Inspired by Pride and Prejudice, author Lacy Williams has introduced a new dual love story with a Wild West twist. Voted on by librarians and library readers, Cowboy Pride, has been selected for the next Big Library Read.
From April 2-16, East Central Regional Library users will be able to borrow the eBook or eAudiobook format of the title with no wait lists or holds. Readers can take part in the free program by visiting http://ecrl.lib.overdrive.com or by downloading the Libby app. All that is needed is an East Central Regional Library card. (more…)
Are you reading The Other Einstein along with us during the Big Library Read? Join us in a conversation below, or use these questions to discuss with your Book Club or those around you!
- Discuss the various ways that gender affects the characters in this novel. Do you think gender would influence Mileva’s life in the same way if she lived today?
- How do the characters in the book—Mileva, Albert, their friends, their parents—experience religion, and does that change over the course of the story? How do Mileva’s and Albert’s different understandings of religiosity impact their relationship to each other?
- This novel can be seen as a quest for understanding, a search for the divine in the natural order of the world. How does the study of math and physics become this quest for Albert and Mileva? Are they, either separately or together, successful in their crusade? Does unpuzzling life’s mysteries have disparate meanings for them?
- Betrayal is a recurrent motif in the book and an unfortunate reality in Mileva’s life. What forms of betrayal does she experience? How does her reaction to those betrayals propel the story forward, for better or worse? Has Mileva engaged in betrayal herself?
- Discuss the setting of the book, a world on the brink of astounding scientific discoveries, political upheaval, and ultimately horrible World War I atrocities. Does this historical setting affect the characters? What role, if any, does it play in shaping their lives?
- Over the course of the novel, we learn a great deal about Mileva’s childhood and early adult years. What life events led her to math and science? What hurdles did she have to surmount to even get her footing on that path?
- From a very young age, Mileva assumes that she will never marry due to her physical disability. How is this disability both a blessing and a curse? How does her limp impact her differently at different life stages?
- Mileva and Albert are drawn to each other from the beginning of their years together at the Polytechnic. What qualities compel them toward one another? Is their relationship “inevitable,” as Mileva believes?
- Mileva and Albert share the language of science, and it knits them together. Are they equal scientific partners from the start of their relationship? Do they become the “bohemians” they so frequently discuss?
- Leaving Lieserl behind with her mother while she awaits Albert in Zürich and Bern is a huge, pivotal moment for Mileva. Do you think she made the right choice? Should she have stayed with Lieserl and disobeyed Albert’s request?
- The loss of Lieserl impacts Mileva tremendously, yet she doesn’t fully share her feelings with Albert. Why does she keep her devastation from him? Do you think she should have been more open with him?
- On several occasions throughout the novel, the characters undergo metamorphoses. What are Mileva’s changes, and what instigates them? Do some of them frustrate you or take too long? Does Albert change during the course of the novel? If so, how would you describe his evolution?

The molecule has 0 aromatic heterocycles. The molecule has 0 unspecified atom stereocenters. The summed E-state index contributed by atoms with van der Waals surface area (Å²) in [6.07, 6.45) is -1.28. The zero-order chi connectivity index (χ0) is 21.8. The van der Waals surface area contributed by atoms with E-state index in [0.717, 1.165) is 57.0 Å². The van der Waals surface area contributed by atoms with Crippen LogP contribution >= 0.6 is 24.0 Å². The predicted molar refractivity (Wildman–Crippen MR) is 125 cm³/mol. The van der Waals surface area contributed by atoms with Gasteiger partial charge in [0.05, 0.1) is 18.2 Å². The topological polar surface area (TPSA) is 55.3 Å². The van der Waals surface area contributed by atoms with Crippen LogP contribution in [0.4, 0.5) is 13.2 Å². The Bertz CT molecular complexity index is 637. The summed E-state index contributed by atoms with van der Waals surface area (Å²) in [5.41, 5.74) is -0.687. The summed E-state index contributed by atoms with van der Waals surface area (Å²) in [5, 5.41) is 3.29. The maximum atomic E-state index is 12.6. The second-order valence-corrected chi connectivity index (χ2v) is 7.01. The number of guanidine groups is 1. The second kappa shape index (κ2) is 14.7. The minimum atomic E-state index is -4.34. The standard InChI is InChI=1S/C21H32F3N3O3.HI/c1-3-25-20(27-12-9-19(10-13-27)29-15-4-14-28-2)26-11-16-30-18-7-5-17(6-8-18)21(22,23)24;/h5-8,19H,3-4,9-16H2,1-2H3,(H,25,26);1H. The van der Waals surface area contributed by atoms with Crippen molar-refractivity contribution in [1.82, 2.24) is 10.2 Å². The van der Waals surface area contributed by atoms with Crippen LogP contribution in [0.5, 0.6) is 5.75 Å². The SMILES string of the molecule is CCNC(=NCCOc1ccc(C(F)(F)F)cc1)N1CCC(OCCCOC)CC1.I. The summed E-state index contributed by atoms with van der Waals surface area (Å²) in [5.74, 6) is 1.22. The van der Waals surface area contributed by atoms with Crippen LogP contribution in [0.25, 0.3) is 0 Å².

- While Mileva does not form friendships until rather late in her life, the ties she forms are deep. How do her friendships and her acquaintances with other women factor in her ultimate life choices?
- Albert Einstein is arguably one of the most famous figures of the twentieth century, but The Other Einstein shares a story about him that you might not have otherwise heard. Did this novel change your perception of him? About the stories we are told regarding other women in history?
You can also gain insight into the title by reading a conversation with the author, Marie Benedict!
For more information about the Big Library Read, start here.
She’s the woman behind one of the most famous men of the twentieth century, Albert Einstein. Meet Mileva Marić, The Other Einstein. You can learn all about this remarkable woman by participating in the world’s largest global eBook library reading club, Big Library Read. Millions of readers around the world will read the eBook The Other Einstein at the same time beginning Monday, June 12 and concluding June 26. East Central Regional Library users will be able to borrow the eBook by visiting ECRL’s OverDrive Digital Library.
The Other Einstein, by Marie Benedict, offers a window into the fascinating story of Einstein’s first wife. A brilliant physicist in her own right, her contribution to the special theory of relativity is hotly debated and may have been inspired by her own profound and very personal insight. A historical fiction book, it offers readers a window into a brilliant, fascinating woman whose light was lost in Einstein’s enormous shadow.
Big Library Read is an international reading program that connects millions of readers around the world simultaneously with an eBook through their library. . The free program runs for two weeks and to get started reading, all you need is an East Central Regional Library card and password. The Other Einstein can be read on all major computers and devices without worrying about wait lists or holds. The eBook will automatically expire at the end of the lending period, and there are no late fees. To get started, borrow the eBook at ECRL’s OverDrive Digital Library.
To join an online conversation about the book or for more information, visit BigLibraryRead.com.
Big Library Read is sponsored by OverDrive and Sourcebooks.